Hard to Be a God: Brilliant Russian Film Imagines Humanity Without a Renaissance


The first thing I saw when I arrived in the Netherlands for this year’s International Film Festival Rotterdam was a glossy print of Vermeer’s Girl with a Pearl Earring, blown up and sprawled across an arrival gate wall. It took me a moment to realize, through the muddle of encroaching jetlag, that this was not some token of Dutch iconography designed to boast of local culture to tourists. Instead, it was an ad for biscuits, a box of which had been cannily penciled into the corner of the frame. What was extraordinary was that, despite the advertiser’s best efforts, the beauty of the painting wasn’t diminished by the snack food crammed into it. It suggested an axiom that would prove true by the end of the festival: Great art can survive anything.

The legacy of the Dutch and Flemish masters seemed to loom over my time in Rotterdam, perhaps only by coincidence. But it struck me as somehow significant that the greatest film I saw during the festival should be so conspicuously informed by their influence. Based on a novel published in 1964, first adapted as a screenplay in 1968, shot intermittently between 2000 and 2006, and painstakingly assembled until the day of its director’s death in February 2013, Aleksei German’s Hard to Be a God finally premiered, literally half a century in the making, at the Rome International Film Festival in November. At Rotterdam, its unceremonious and sparsely populated press screening on the first Saturday evening was nevertheless the definitive event of the festival. Few attended, and many who did walked out. But those who remained enjoyed the privilege of experiencing a masterpiece firsthand.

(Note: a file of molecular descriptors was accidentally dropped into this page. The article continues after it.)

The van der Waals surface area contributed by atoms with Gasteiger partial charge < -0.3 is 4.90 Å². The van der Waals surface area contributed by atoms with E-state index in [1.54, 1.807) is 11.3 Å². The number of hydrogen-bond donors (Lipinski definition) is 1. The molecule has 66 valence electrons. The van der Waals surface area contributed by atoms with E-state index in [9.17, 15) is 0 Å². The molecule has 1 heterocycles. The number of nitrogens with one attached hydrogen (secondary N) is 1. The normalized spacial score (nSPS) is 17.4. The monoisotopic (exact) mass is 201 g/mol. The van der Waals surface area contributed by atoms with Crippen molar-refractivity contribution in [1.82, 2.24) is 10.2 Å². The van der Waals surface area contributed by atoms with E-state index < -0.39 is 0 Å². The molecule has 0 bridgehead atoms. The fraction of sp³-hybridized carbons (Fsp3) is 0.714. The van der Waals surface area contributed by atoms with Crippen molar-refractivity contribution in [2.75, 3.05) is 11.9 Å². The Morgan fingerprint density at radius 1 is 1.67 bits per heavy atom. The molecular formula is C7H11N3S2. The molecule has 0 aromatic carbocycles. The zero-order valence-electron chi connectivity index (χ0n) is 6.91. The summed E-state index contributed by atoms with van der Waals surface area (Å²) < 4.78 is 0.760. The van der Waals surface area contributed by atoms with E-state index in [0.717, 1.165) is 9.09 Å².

Hard to Be a God is an adaptation of a well-known Russian science-fiction novel by brothers Arkady and Boris Strugatsky, who also wrote Roadside Picnic, the book on which Andrei Tarkovsky’s Stalker was based. The Strugatsky story concerns a group of men in the near future who discover a planet identical to Earth as it was 800 years ago; they attempt to surreptitiously ingratiate themselves among its inhabitants, forbidding themselves from using their knowledge to accelerate this alter-Earth’s development. Stranded on this familiar alien world, the travelers become the gods of the title: men doomed to trudge eternally through the muck of a backward civilization, advanced but ineffectual, possessed of peerless intelligence but resigned to suffer history anew. It’s hard indeed to be a god.